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On Oct. 13, 2023, California Governor Gavin Newsom signed AB-39 into law (“Digital Financial Assets Law” or “Law”), which will require persons to obtain a license from the California Department of Financial Protection and Innovation (“DFPI”) to engage in “digital financial asset business activity” on or after July 1, 2025.[1] The Law, which has similarities to New York’s virtual currency regime (i.e., the BitLicense), is expected to have a profound impact on the cryptocurrency industry, which has largely gone unregulated in California.

Governor Newsom – who vetoed a similar bill last year, noting that it was premature to put into place a licensing structure[2] – backed the Law, specifically emphasizing that it appropriately provides the DFPI with rulemaking authority and an extended implementation period to ensure the “regulatory framework can be thoughtfully tailored to address industry trends and mitigate consumer harm.”[3] Governor Newsom also indicated, however, that the “ambiguity of certain terms and the scope of [the Law] will require further refinement in both the regulatory process and in statute,”[4] which can be addressed during the extended timeline to the Law’s effective date.

Key highlights from the Law include the following:

Persons engaging in “digital financial asset business activity,” or holding oneself out as being able to engage in such activity, with California residents will be required to obtain a license from the DFPI, unless exempt. “Digital financial asset business activity” includes:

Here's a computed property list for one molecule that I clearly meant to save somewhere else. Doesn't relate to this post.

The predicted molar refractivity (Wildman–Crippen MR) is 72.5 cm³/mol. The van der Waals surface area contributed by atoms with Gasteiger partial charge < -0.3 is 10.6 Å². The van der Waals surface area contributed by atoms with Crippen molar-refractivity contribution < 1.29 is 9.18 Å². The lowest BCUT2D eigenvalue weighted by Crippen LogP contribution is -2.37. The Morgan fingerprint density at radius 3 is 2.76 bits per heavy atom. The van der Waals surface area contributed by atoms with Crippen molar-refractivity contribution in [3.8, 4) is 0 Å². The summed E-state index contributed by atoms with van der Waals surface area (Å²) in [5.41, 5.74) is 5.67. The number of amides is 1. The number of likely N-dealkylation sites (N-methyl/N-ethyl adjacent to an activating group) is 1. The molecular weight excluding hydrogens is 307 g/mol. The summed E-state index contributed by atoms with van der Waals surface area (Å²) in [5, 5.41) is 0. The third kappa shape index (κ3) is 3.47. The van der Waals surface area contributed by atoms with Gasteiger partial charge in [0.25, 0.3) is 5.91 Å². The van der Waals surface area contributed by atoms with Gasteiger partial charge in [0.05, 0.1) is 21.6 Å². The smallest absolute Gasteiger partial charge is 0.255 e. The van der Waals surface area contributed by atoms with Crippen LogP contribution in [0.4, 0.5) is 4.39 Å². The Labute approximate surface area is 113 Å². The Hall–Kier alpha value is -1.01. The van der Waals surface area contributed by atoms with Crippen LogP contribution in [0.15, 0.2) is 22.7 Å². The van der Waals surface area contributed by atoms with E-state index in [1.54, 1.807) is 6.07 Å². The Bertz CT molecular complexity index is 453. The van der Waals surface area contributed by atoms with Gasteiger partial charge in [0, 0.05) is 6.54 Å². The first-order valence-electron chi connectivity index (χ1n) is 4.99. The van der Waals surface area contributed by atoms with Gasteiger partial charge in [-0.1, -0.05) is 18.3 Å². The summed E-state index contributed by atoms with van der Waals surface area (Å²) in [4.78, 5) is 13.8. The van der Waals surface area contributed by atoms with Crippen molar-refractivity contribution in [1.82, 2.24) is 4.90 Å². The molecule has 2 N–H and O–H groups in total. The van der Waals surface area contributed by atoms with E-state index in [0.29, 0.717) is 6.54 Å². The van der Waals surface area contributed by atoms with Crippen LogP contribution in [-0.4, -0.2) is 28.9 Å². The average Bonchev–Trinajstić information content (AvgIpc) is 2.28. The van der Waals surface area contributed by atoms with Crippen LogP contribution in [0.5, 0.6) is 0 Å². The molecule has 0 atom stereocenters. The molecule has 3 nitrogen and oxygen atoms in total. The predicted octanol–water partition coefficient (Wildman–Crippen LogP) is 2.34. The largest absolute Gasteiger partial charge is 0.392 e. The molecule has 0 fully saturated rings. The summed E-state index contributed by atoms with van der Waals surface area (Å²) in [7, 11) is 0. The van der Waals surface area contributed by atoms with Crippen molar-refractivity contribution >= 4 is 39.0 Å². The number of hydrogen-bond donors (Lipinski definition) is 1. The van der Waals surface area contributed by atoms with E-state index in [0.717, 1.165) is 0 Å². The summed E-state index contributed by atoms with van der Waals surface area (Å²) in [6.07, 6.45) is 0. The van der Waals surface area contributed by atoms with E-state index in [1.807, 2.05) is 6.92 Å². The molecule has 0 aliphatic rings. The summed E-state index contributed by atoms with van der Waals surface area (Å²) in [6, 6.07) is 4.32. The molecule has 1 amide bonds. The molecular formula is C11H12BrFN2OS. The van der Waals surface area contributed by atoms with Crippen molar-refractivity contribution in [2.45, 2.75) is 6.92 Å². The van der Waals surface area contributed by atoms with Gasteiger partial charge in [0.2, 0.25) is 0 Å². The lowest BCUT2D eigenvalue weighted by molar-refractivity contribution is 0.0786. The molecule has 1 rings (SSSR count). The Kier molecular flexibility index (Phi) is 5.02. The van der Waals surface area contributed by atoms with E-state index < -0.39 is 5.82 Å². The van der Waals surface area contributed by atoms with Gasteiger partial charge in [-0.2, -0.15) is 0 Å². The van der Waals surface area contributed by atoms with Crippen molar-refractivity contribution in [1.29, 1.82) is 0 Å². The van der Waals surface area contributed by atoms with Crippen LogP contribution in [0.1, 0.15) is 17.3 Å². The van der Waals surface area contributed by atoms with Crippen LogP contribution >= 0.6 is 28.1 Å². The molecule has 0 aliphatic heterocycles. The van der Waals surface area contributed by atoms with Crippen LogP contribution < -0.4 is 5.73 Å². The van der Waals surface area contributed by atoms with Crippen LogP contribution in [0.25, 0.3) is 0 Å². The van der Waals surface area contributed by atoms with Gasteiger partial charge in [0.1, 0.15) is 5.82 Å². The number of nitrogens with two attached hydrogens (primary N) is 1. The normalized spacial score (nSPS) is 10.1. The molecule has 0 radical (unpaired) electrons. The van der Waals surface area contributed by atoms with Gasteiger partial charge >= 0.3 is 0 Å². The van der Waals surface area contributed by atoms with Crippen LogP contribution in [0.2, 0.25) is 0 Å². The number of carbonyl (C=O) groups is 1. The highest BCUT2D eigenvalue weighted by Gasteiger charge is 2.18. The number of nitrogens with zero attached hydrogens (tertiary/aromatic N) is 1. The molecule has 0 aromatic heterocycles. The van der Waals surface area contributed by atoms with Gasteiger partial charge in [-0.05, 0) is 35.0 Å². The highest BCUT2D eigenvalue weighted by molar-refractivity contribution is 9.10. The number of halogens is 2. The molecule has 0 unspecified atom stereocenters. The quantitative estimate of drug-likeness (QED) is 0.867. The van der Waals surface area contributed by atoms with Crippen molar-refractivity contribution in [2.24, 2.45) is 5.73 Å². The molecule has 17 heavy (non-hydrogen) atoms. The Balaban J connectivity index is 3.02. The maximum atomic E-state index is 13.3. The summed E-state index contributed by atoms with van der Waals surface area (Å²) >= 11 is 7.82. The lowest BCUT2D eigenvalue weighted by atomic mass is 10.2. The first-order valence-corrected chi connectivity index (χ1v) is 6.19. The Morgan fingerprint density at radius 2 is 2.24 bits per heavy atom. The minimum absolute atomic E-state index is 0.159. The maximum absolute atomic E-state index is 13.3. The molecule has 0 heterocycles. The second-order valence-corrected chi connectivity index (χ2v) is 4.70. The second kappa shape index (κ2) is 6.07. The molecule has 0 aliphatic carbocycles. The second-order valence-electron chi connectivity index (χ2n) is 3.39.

• Exchanging, transferring or storing a digital financial asset or engaging in digital financial asset administration, whether directly or through an agreement with a digital financial asset control services vendor.
  • Holding electronic precious metals or electronic certificates representing interests in precious metals on behalf of another person or issuing shares or electronic certificates representing interests in precious metals.
  • Exchanging one or more digital representations of value used within one or more online games, game platforms or family of games for either of the following:
    • A digital financial asset offered by or on behalf of the same publisher from which the original digital representation of value was received.
    • Legal tender or bank or credit union credit outside the online game, game platform or family of games offered by or on behalf of the same publisher from which the original digital representation of value was received.
  • “Digital financial asset” is defined as “a digital representation of value that is used as a medium of exchange, unit of account, or store of value, and that is not legal tender, whether or not denominated in legal tender,” but excludes certain assets such as securities registered or exempt from registration with the SEC or the DFPI.
  • If a person that is not licensed under the Law has engaged, is engaging or is about to engage in digital financial asset business activity with, or on behalf of, a California resident in violation of the Law, the DFPI may assess a civil penalty of up to $100,000 for each day the person is in violation.